Clicking this little button above lets you choose your preferred music player, iTunes, Windows Media Player, Winamp and many more.  If you stop iTunes and open up another tab in your browser with Youtube, I can listen to a song on here, switch back to what I am doing on the web and control the music with the buttons at the bottom, Foxytunes will shift the functionality of these controls to the appropriate music player transparently.

The controls on Youtube are horrible from a usability point of view.   Try adjusting the volume, its awkward and fiddly, even more so when the phone rings and you need to quickly silence the song in a hurry.

This method is similar to way I like the last car I had had audio controls on the steering column, I think Renault were the first to do this, with original Espace in the early 1980s.   A lot of generic car radios have scrolling messages of how many channels it has, and the buttons are small and awkward to operate, a truly hideous experience to use whilst you are trying to operate a car.  The stereo on this car was a simple one, the four directional joystick, one axis for volume the other for radio or CD track, just for the main essential features of the radio that doesn’t distract you from driving.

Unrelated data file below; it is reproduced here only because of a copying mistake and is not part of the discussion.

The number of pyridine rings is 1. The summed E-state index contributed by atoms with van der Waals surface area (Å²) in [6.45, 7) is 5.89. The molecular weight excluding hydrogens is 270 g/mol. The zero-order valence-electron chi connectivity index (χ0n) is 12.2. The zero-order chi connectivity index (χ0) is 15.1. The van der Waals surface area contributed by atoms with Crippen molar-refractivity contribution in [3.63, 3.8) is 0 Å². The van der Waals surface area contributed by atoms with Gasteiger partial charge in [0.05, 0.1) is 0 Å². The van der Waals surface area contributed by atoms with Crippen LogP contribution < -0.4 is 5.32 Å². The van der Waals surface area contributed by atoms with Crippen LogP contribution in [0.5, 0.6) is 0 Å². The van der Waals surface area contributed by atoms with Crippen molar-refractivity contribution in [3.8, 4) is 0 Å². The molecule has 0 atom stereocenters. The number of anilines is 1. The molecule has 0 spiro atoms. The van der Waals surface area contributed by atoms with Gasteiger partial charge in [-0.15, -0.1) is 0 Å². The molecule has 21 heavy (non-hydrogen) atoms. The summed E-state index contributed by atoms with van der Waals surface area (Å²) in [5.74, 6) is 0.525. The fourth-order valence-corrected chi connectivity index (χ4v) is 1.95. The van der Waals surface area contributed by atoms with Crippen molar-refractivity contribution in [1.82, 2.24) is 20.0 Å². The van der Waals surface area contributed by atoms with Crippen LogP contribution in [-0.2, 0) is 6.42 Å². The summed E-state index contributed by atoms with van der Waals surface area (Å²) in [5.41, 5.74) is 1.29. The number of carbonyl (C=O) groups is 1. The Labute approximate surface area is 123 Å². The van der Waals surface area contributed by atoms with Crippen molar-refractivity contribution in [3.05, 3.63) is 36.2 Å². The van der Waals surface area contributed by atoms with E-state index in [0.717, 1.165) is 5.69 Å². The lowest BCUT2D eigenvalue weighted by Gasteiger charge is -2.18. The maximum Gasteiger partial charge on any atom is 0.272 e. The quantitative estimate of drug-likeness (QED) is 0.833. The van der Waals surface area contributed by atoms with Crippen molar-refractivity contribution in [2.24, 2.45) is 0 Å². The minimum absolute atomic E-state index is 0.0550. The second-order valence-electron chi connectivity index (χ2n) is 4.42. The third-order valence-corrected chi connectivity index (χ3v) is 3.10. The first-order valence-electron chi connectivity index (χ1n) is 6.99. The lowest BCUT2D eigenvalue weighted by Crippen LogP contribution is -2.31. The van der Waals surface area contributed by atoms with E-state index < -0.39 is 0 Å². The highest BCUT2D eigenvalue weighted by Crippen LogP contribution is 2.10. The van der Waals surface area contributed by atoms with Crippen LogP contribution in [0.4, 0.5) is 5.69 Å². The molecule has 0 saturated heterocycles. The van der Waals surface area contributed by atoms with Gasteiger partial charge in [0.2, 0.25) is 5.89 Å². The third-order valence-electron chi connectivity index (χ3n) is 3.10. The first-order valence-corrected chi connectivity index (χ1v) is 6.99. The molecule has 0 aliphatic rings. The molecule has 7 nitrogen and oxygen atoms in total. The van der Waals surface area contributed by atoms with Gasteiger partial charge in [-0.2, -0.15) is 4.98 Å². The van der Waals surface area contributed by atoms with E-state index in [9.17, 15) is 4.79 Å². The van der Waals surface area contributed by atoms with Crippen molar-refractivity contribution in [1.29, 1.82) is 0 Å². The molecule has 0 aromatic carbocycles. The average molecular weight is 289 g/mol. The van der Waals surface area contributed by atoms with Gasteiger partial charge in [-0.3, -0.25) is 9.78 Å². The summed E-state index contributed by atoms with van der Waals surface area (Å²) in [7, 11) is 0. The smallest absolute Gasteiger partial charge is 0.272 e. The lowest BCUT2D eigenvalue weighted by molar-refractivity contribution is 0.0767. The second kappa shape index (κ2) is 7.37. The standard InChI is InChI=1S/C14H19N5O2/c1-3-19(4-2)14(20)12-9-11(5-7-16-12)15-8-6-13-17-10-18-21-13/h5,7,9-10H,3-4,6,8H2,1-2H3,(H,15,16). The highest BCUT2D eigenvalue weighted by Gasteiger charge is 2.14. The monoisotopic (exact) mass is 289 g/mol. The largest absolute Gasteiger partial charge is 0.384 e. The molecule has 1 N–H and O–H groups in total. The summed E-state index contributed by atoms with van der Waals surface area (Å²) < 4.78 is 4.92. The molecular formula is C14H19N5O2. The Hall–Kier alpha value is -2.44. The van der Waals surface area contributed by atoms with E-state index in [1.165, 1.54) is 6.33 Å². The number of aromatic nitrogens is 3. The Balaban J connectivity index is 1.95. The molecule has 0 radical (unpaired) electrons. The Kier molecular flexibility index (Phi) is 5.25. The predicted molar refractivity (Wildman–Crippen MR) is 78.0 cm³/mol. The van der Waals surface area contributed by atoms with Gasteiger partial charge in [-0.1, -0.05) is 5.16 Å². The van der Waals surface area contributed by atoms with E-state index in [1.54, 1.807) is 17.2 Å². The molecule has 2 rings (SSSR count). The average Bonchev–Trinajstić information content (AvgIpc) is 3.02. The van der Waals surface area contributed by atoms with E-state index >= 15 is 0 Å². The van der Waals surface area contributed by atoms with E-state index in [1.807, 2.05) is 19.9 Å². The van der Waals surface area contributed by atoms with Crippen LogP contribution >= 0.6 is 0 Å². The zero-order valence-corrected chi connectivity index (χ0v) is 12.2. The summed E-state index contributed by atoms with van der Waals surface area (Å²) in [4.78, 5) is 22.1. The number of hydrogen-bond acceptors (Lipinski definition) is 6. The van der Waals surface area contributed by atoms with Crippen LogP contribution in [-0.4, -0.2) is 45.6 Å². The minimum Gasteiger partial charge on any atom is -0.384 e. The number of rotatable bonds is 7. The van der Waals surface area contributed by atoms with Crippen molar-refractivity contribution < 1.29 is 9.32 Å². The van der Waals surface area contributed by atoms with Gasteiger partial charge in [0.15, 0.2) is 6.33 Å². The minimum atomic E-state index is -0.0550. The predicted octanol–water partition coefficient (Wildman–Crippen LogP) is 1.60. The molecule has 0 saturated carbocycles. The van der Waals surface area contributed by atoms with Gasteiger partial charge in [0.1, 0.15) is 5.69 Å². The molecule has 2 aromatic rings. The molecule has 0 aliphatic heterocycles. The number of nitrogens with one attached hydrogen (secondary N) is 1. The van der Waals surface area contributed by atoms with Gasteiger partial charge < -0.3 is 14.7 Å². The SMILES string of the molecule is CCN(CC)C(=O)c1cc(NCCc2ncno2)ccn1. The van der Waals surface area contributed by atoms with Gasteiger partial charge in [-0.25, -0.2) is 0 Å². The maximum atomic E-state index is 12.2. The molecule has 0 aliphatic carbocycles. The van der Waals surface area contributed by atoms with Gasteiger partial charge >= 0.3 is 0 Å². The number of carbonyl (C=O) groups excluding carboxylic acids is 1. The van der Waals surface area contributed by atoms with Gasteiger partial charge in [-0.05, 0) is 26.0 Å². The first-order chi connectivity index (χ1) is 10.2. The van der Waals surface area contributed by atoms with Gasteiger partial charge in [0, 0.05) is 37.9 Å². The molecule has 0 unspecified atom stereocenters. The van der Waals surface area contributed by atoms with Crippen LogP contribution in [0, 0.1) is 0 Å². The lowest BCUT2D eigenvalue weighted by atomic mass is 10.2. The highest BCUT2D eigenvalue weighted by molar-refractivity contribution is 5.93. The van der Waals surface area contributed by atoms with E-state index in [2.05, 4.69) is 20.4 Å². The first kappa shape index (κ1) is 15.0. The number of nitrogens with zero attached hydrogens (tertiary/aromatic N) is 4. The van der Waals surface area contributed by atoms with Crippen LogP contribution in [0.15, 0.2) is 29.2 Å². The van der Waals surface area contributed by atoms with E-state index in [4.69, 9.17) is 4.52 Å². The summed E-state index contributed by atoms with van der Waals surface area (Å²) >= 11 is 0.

Now I am not currently a car owner for the time being, I still have the same tastes of making controls for things not more complicated than necessary.  Here these buttons just have which music player, backwards, play/pause, forwards, volume slider, and some other bits I haven’t used as of yet 🙂   There is a faint red line under the title of the artist and song that shows how far through the song you are.   You do have to switch to your music player to pick a different artist of course.